Opposition speaks against nepotism at public service
By Messenger Staff
Monday, May 1The Public Relations Department of the Ministry of Defense has confirmed that MPs Sophie Kiladze and Tamar Khulordava's spouses are employed at the General Inspection Department of the Ministry of Defense.
They stressed that certain functions have been added to the General Inspection Department and it led to the employment of the additional staff.
“It has nothing to do with nepotism. They took part in the competition and the competition-certification commission made a decision. Levan Vakhtangadze and Avtandil Kharadze have been appointed as temporary acting inspectors,” said a representative of the Department.
The statement came after criticism of the opposition.
“The trend of nepotism in the Georgian Dream government is very worrying,” Irma Nadirashvili, a a member of the European Georgia opposition party, stated.
She announced that the appointing of the two men at the ministry indicated towards nepotism.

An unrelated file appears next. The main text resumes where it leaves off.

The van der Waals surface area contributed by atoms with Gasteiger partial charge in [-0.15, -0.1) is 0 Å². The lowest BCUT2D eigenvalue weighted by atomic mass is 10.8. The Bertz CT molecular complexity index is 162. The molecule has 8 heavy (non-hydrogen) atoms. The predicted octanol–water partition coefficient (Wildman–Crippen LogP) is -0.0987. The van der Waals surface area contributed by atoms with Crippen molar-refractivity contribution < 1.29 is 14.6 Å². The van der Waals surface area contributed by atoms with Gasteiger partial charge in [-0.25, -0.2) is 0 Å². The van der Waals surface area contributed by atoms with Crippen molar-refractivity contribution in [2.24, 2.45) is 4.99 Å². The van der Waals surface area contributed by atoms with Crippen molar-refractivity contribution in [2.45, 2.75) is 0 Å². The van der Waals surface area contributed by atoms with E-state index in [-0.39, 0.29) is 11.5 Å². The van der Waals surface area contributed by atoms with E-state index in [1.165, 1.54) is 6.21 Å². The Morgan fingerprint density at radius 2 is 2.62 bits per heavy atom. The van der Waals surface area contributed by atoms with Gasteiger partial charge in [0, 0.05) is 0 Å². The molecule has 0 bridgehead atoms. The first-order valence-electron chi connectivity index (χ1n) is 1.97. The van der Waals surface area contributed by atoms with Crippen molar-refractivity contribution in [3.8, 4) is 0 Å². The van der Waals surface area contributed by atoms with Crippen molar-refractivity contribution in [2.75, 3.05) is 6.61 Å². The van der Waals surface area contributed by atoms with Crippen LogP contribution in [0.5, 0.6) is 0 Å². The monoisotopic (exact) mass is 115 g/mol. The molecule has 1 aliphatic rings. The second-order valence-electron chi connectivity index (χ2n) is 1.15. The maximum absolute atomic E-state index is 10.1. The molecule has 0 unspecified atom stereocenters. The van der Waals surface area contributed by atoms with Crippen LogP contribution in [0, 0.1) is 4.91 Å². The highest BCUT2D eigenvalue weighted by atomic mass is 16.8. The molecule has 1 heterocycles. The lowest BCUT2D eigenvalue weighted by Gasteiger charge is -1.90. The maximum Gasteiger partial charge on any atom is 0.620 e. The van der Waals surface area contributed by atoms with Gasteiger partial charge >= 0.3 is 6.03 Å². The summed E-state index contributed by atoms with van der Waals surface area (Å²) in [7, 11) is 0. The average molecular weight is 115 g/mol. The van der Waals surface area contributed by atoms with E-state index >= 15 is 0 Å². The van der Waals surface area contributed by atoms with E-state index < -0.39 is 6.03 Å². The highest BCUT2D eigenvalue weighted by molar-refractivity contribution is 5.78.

“Politicians' children and their family members should not be the target of political confrontation and they should be able to live normally, but sometimes politicians themselves create a situation wherein members of society or the opposition are forced to ask questions,” she said.
Defence Minister Levan Ozoria also commented on the issue, saying that Nadirashvili’s relatives are also employed at the Ministry but he didn’t fire them.
He stressed that none of his relatives were employed at the Ministry and said the employment of the two people was in line with law.
Several days ago, the employment of ruling party representative Irakli Sesiashvili’s 19-year-old son – a second-year university student – at the State Security Service also caused controversy.
Sesiashvili himself stated that his son was a “distinguished student.”
Sesiashvili does not seem to have considered (or has totally and callously disregarded) the fact that “distinguished” sons or daughters of ordinary citizens have no a chance to be employed at such an important body, unlike the son of the head of Parliament’s Defence Committee.
Creating a new department and appointing MPs’ husbands also causes some question marks to be raised; despite claims that the men were employed after an 'employment competition', no details over this process have been released, nor have the successful candidates' qualifications.
Nepotism in the state institutions and elsewhere is a huge step backwards, and it is ironic that it was a subject of criticism by the Georgian Dream party towards the UNM's preceding leadership. Of course, everyone has the right to have a job and their relationship to some top figures or MPs must not be an obstacle, but their appointment must be transparent and fair.